The Riskiest Stock Market in Over a Century

By Dan Ferris

What if one year ago, you knew that over the course of 2020…

• A pandemic would shut down much of the global economy, creating the steepest economic contraction since the Great Depression.

• Thousands of restaurants and other businesses would close their doors in a matter of weeks – leaving millions of Americans unemployed and desperate.

• Everyone who could work from home would work from home for most of the year.

• There would be a huge public debate about whether the suicides and poverty in the wake of economic lockdowns were worse than the roughly 1.5 million people killed worldwide by the pandemic.

• Violent protests would occur in dozens of American towns and cities, including nearly every night for at least five months in Portland, Oregon.

• Guns and ammo would fly off the shelves. If you wanted to buy either, you would have to stand in line.

• The stock market would hit a new all-time high in late February only to plunge 34% in about one month.

• The U.S. Federal Reserve would cut its benchmark federal-funds rate by 150 basis points – effectively to zero. Then it would print roughly $3 trillion of new U.S. dollars to support the economy and the financial system.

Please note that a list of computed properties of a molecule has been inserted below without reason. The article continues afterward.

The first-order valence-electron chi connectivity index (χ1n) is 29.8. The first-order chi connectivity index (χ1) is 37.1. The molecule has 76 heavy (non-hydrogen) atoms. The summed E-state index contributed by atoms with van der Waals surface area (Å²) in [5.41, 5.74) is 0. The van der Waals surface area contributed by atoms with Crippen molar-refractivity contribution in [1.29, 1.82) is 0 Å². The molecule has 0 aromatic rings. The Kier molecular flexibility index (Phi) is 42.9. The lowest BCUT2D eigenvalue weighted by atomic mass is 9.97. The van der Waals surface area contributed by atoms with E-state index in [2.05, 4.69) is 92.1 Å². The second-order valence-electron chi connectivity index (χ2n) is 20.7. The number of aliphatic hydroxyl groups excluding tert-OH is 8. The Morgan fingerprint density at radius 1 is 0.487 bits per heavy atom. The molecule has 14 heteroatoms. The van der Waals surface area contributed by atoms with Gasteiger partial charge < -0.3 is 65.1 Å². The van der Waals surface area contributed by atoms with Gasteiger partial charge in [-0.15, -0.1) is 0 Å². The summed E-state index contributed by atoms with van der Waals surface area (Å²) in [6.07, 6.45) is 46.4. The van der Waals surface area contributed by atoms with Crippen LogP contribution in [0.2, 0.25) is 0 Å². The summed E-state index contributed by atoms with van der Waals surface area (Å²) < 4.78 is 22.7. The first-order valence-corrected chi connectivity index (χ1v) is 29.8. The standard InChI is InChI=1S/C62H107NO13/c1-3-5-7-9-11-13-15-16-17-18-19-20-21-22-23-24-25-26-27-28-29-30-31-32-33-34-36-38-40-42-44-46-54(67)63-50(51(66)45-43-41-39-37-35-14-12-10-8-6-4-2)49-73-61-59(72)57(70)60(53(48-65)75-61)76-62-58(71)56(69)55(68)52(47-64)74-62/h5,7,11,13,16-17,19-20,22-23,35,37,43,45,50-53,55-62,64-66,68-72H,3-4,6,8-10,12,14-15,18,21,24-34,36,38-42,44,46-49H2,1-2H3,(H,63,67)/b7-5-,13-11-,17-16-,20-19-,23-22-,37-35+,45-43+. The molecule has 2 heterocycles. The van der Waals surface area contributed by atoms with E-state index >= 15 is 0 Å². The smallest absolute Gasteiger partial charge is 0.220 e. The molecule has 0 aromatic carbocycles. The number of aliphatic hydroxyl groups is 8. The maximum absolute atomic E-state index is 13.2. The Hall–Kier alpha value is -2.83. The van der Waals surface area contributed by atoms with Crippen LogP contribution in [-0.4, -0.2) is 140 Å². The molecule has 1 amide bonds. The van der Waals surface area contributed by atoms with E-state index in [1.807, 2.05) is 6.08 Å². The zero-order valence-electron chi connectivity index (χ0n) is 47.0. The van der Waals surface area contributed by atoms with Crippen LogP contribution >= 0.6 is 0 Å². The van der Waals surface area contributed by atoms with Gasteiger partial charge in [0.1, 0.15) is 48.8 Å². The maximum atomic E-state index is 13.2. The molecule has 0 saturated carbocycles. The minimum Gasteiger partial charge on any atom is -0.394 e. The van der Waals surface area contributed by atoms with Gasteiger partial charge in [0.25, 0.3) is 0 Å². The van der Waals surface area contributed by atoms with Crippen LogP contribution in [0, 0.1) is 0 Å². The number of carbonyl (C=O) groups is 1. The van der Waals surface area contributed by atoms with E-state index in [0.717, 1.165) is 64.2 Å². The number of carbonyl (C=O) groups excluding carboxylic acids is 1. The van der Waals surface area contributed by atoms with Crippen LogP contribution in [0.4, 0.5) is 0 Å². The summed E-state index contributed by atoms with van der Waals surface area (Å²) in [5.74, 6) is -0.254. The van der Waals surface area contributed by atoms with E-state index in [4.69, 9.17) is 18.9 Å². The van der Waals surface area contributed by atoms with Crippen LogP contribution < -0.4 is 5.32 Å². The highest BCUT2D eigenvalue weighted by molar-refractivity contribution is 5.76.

• Congress would sign off on an unprecedented $2 trillion stimulus package – mailing personal checks directly to people’s homes.

Assuming you knew all this one year ago, what would have been your guess for the performance of various asset prices this year?

You might have guessed all those new U.S. dollars would cause gold prices to hit new all-time highs of more than $2,000 per ounce. (You would have been right.) But would you also have guessed they’d first plunge from $1,674 per ounce on March 9, 2020 to as low as $1,477 per ounce just nine days later?

Would you have guessed bitcoin would rise more than 170% since January 1, 2020, even after plunging 30% early in the year? Was bitcoin even on your radar one year ago? It was barely on mine.

And what about the stock market? Would you have guessed it would rise 64% off its March 2020 bottom? Would you have thought new all-time highs were even a remote possibility after that?

Would you have thought that despite a raging pandemic, political upheaval, and civil unrest, stocks would surge to their most expensive valuation in history – even more expensive than the 1929 and 2000 market tops?

Probably not.

I didn’t expect a devastating pandemic or sweeping global economic shutdowns. But we did demonstrate an excellent understanding of risk, without which you’d be flying blind in financial markets…

I’ve been sounding a bearish alarm about U.S. stocks since May 2017.

Now, as we close out this roller coaster of a year, the U.S. stock market is more expensive – and therefore riskier – than at any time in the past century. It’s once again time to sound that bearish alarm.

Now a wider range of outcomes for the price of a given asset can indicate higher risk. For example, there’s a much wider range of outcomes for small-cap mining stocks (0% to 1,000%) than for Treasury bonds (1.6% a year for 10-year bonds today).